It led to us considerably changing our consent forms – as well as how we operate our call lines. We used to have about 75 numbers that patients can call in, so they got stuck in a land of voicemail that could be frustrating for patients. How many companies call their own lines to check their systems for a patient who wants to learn more about a clinical trial?
It’s these kinds of things that may seem so basic but, at the end of the day, actually have a big impact on patients.
It’s multi-factorial for us. One is direct value to the real patient experience. As patients go through the process, do they feel that their needs are being cared for?
Secondly, it’s frankly just good business sense. When you have patients who feel their input is being considered and that they’re at the heart of a company’s DNA, it translates into good business for the organisation.
I oftentimes scoff at folks who say that patient experience is just a ‘feel good, nice-to-have’ thing and that really, there’s no connection to the business. I would say, to the contrary, that while in the past it had been a competitive advantage, now it’s a basic foundational need that you must put in place to get results.
Finally, it certainly helps reputation as well, not so much from a brand recognition perspective, but from the confidence of patients and stakeholders that they’re working with a company like Astellas who really does care about the patient.
One of the things that’s very critical to me is a clarity of purpose. It’s very important that every single person, including myself, has a clear idea of why we’re going to work every single day. Or else, you can go across the road and go to a different company and be okay. We like to ask people, ‘What is your why?’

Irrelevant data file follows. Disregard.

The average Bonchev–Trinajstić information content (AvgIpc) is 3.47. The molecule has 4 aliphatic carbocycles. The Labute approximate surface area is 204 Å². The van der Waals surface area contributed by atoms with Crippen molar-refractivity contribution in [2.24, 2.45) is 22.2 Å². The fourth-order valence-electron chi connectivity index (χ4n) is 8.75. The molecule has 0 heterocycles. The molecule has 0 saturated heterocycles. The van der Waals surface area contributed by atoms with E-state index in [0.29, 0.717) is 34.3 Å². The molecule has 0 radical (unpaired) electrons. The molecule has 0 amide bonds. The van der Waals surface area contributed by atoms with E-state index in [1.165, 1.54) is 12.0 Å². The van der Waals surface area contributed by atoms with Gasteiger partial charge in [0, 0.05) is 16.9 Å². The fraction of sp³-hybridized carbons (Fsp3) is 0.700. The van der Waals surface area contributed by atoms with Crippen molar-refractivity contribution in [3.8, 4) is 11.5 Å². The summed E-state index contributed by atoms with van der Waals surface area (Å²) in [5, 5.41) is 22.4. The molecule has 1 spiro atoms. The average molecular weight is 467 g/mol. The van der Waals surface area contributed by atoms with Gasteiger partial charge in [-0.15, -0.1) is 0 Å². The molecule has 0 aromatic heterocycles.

Another thing is the concept of kindness. Last year, at an employee town hall meeting, I ended my talk by saying “Let’s be kind to one another”. It wasn’t scripted, but it caught fire within the company. People started talking about it. Sales reps from Florida and California started sending me t-shirts with “be kind” printed on them. It really struck a nerve. You can still demand high performance, and expect the best from your team, but there is a good way to do it and there’s a nasty way to do it. Life is too short to be nasty.
One of the things I’m most proud of is last year’s US launch of a therapy that we have in acute myeloid leukaemia, XOSPATA, which was a landmark moment for our oncology programme and offers patients with a certain type of AML a treatment option when they are often told they have maybe two to three months to live.
The drug was launched and made available within 48 hours of FDA approval – we had the supply chain team in the warehouse at 4 am just to get it out because we knew that every bottle corresponded to a patient who was waiting for it.
I’ve always seen Astellas as very collaborative in nature. It was a beautiful example of everyone pulling their weight together in such a short amount of time.
Percival Barretto-Ko is president, Astellas Pharma US. In this role, he is responsible for the operations for Astellas Pharma across the US. Previously, he led Astellas’ businesses outside of the United States including senior vice president, head of international. In addition, Barretto-Ko held prominent roles for Astellas while based in the UK including head of EMEA corporate strategy, business development, and corporate communications, as well as EMEA head of immunology and transplant. Before joining Astellas, he held senior commercial positions with the Roche Group.
Dr Paul Tunnah founded pharmaphorum in 2009, which is a content and communications company offering industry leading publications (www.pharmaphorum.com) and a strategic consultancy (www.pharmaphorumconnect.com). He is a recognised author, speaker and industry advisor on content marketing, communications and digital innovation, having worked with many of the world’s leading pharmaceutical companies and the broader ecosystem of healthcare organisations.